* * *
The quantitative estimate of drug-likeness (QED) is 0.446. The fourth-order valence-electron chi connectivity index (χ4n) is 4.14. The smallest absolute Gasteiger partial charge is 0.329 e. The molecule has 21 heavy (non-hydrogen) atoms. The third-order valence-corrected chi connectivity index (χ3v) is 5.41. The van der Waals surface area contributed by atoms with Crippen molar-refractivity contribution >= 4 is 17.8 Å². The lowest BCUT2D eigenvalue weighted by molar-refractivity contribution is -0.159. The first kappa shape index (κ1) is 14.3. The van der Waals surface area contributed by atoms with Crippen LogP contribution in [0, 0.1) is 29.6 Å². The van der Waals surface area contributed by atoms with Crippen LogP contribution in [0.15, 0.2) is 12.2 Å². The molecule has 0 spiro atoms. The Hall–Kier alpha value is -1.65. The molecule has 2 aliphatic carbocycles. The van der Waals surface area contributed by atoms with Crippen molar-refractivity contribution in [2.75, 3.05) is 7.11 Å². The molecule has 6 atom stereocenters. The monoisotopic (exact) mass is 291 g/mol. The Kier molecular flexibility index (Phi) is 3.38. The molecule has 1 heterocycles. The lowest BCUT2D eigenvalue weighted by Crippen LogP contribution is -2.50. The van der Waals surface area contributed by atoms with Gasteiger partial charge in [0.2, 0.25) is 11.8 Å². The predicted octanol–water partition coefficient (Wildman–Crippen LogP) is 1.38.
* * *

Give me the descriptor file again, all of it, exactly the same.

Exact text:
The quantitative estimate of drug-likeness (QED) is 0.446. The fourth-order valence-electron chi connectivity index (χ4n) is 4.14. The smallest absolute Gasteiger partial charge is 0.329 e. The molecule has 21 heavy (non-hydrogen) atoms. The third-order valence-corrected chi connectivity index (χ3v) is 5.41. The van der Waals surface area contributed by atoms with Crippen molar-refractivity contribution >= 4 is 17.8 Å². The lowest BCUT2D eigenvalue weighted by molar-refractivity contribution is -0.159. The first kappa shape index (κ1) is 14.3. The van der Waals surface area contributed by atoms with Crippen LogP contribution in [0, 0.1) is 29.6 Å². The van der Waals surface area contributed by atoms with Crippen LogP contribution in [0.15, 0.2) is 12.2 Å². The molecule has 0 spiro atoms. The Hall–Kier alpha value is -1.65. The molecule has 2 aliphatic carbocycles. The van der Waals surface area contributed by atoms with Crippen molar-refractivity contribution in [2.75, 3.05) is 7.11 Å². The molecule has 6 atom stereocenters. The monoisotopic (exact) mass is 291 g/mol. The Kier molecular flexibility index (Phi) is 3.38. The molecule has 1 heterocycles. The lowest BCUT2D eigenvalue weighted by Crippen LogP contribution is -2.50. The van der Waals surface area contributed by atoms with Gasteiger partial charge in [0.2, 0.25) is 11.8 Å². The predicted octanol–water partition coefficient (Wildman–Crippen LogP) is 1.38.